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Big Brother to Big Data: Communication Studies students create glossary of terms on surveillance

Key Concepts in Survillence StudiesThe first-year students coming into Guy McHendry, PhD’s class on surveillance culture are met with a cascade of new ideas, new concepts, new vocabulary.

“So much so that it can be a little much for everyone, including me,” said McHendry, an assistant professor in the Department of Communication Studies, who taught the course this fall. “There’s quite a bit of jargon and some highly technical concepts. I know I’ll throw a lot at the students and I might not always put out a comprehensive definition.”

As students become more adept with the language in the critical issues class, which McHendry has taught each year since 2016 and titles “From Big Brother to Big Data: Surveillance Culture,” they often follow their interests into more nooks and crannies of academe and can sometimes get frustrated there in work that’s at the graduate level. This fall, as a testament to the students in the course who were taking on that challenging work, McHendry created an opportunity for students to dig deeper into the language and concepts of surveillance studies and to serve as the bringers of knowledge to future students and researchers in the discipline.

The result is an online, open-access glossary, Key Concepts in Surveillance Studies, that McHendry’s students wrote and he edited (and even illustrated), comprising 26 entries ranging from the prison surveillance model known as the Panopticon to cyberstalking to drone strikes to the labor-surveillance method known as Taylorism. The resource, he said, will prove invaluable in a discipline as nimble as surveillance studies, where the technology and resources change on an almost daily basis.

“It’s a way for them to master the concepts and to learn the process of research and academic writing,” McHendry said. “They wrote, I edited, they made revisions and, in the end, 26 people wanted to be a part of this project that we can keep going and that now extends to future sessions of this class and future scholars. The question was how to get them good resources that are accessible and credible. While I’d love to sit and write it, it was clear they could take this on.”

McHendry came up with a list of 200 terms for the glossary and ended up with 50 students taking on the creation of entries for the resource. Half that number wanted to contribute to the first offering of the glossary. As the course covers a lot of ground in the ways and means of surveillance, McHendry said he’s certain there’s plenty of room for expansion.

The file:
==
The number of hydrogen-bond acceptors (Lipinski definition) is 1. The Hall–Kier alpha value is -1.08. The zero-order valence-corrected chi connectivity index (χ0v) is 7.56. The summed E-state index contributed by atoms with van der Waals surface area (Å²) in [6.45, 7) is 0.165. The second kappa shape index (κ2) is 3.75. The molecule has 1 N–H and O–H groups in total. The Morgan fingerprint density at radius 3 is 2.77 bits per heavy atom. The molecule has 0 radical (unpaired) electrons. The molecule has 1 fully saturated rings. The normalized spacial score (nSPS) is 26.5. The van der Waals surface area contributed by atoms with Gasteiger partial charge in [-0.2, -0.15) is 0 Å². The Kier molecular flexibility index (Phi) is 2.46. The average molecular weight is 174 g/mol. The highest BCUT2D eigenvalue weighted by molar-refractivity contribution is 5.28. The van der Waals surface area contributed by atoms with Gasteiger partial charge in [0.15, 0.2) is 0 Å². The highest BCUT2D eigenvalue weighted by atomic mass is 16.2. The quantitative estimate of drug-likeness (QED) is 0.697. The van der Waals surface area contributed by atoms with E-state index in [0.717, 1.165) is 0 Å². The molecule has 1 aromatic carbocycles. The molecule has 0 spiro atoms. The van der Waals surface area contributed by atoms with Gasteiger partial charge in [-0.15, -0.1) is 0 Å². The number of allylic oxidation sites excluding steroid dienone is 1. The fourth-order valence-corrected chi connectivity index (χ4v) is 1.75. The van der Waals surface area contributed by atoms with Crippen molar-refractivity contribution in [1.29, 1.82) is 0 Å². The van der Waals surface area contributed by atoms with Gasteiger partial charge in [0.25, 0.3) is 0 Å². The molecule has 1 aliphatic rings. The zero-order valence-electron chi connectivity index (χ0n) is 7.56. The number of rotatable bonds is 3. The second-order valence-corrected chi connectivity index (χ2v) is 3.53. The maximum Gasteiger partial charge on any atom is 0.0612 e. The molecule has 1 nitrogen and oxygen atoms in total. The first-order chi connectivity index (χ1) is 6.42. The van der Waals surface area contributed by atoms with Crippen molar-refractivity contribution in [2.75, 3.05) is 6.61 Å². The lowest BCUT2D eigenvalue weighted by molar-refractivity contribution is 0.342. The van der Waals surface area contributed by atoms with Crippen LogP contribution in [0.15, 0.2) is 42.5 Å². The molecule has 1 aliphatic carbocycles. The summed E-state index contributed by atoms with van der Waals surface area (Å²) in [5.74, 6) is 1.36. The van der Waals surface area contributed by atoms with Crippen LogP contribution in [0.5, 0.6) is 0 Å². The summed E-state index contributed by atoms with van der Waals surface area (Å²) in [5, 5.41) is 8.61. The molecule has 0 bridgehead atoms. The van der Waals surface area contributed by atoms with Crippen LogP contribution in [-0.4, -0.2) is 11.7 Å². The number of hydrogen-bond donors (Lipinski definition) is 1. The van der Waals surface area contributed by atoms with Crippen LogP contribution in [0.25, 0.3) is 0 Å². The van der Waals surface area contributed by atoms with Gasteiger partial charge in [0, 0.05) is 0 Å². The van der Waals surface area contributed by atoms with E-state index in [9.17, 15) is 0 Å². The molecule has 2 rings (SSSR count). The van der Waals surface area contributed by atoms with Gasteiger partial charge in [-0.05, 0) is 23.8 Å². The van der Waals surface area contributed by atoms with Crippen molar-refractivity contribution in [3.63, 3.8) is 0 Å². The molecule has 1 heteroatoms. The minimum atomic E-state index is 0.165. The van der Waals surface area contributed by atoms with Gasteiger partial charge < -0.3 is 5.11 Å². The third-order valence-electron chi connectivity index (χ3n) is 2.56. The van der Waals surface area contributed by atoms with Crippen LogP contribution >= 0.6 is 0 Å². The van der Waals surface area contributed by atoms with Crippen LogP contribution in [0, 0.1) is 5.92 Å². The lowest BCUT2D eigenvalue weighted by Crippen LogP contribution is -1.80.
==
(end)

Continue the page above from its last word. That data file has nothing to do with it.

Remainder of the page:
“This class keeps me on my toes,” he said. “That speaks to the quality of our students, who really have taken it upon themselves to learn more about how surveillance works and to dig into the moral and justice-related issues that surround it. We don’t talk about it as right/wrong. We get a sense of the challenges posed by surveillance, the inequality that often occurs across racial and gender and income lines, and when we see that overlap of surveillance and injustice, we ask what does that call us to do as a Jesuit institution?”

Another challenge for students in the project was to create brief entries from often very complex topics.

“Students often fear the long paper, but it’s the short one they should fear,” McHendry said. “They learned how to be concise, how to get a handle on a difficult topic and provide as simple an explanation as possible, while still putting forward substantial information. This will have an impact for future scholars.”

The glossary is available online and in three formats — a format for e-readers, a full-text PDF and directly online.

McHendry said he hopes the resources goes far and wide to help other students and, given the seemingly inexhaustible possibilities for more entries, he’s invited other instructors in surveillance and security studies to offer more entries for the glossary.

“This kind of open-access resource has proven to be a great aid to students,” he said. “It reduces cost barriers and burdens for students and shows them that they, too, can join in these important conversations.”

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